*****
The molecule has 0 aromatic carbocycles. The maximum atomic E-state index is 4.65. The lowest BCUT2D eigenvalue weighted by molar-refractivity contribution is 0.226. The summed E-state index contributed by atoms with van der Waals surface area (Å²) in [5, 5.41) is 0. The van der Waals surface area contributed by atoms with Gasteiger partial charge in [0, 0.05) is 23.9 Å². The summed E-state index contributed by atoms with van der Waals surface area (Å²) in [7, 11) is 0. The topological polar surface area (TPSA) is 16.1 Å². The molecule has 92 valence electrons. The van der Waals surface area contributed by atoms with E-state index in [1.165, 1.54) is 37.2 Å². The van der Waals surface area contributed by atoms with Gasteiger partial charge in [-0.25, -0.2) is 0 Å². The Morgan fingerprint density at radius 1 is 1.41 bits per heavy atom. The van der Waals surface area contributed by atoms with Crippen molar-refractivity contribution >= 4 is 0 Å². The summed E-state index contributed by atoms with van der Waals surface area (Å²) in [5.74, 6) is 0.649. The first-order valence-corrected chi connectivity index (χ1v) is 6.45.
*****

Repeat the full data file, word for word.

The molecule has 0 aromatic carbocycles. The maximum atomic E-state index is 4.65. The lowest BCUT2D eigenvalue weighted by molar-refractivity contribution is 0.226. The summed E-state index contributed by atoms with van der Waals surface area (Å²) in [5, 5.41) is 0. The van der Waals surface area contributed by atoms with Gasteiger partial charge in [0, 0.05) is 23.9 Å². The summed E-state index contributed by atoms with van der Waals surface area (Å²) in [7, 11) is 0. The topological polar surface area (TPSA) is 16.1 Å². The molecule has 92 valence electrons. The van der Waals surface area contributed by atoms with E-state index in [1.165, 1.54) is 37.2 Å². The van der Waals surface area contributed by atoms with Gasteiger partial charge in [-0.25, -0.2) is 0 Å². The Morgan fingerprint density at radius 1 is 1.41 bits per heavy atom. The van der Waals surface area contributed by atoms with Crippen molar-refractivity contribution >= 4 is 0 Å². The summed E-state index contributed by atoms with van der Waals surface area (Å²) in [5.74, 6) is 0.649. The first-order valence-corrected chi connectivity index (χ1v) is 6.45.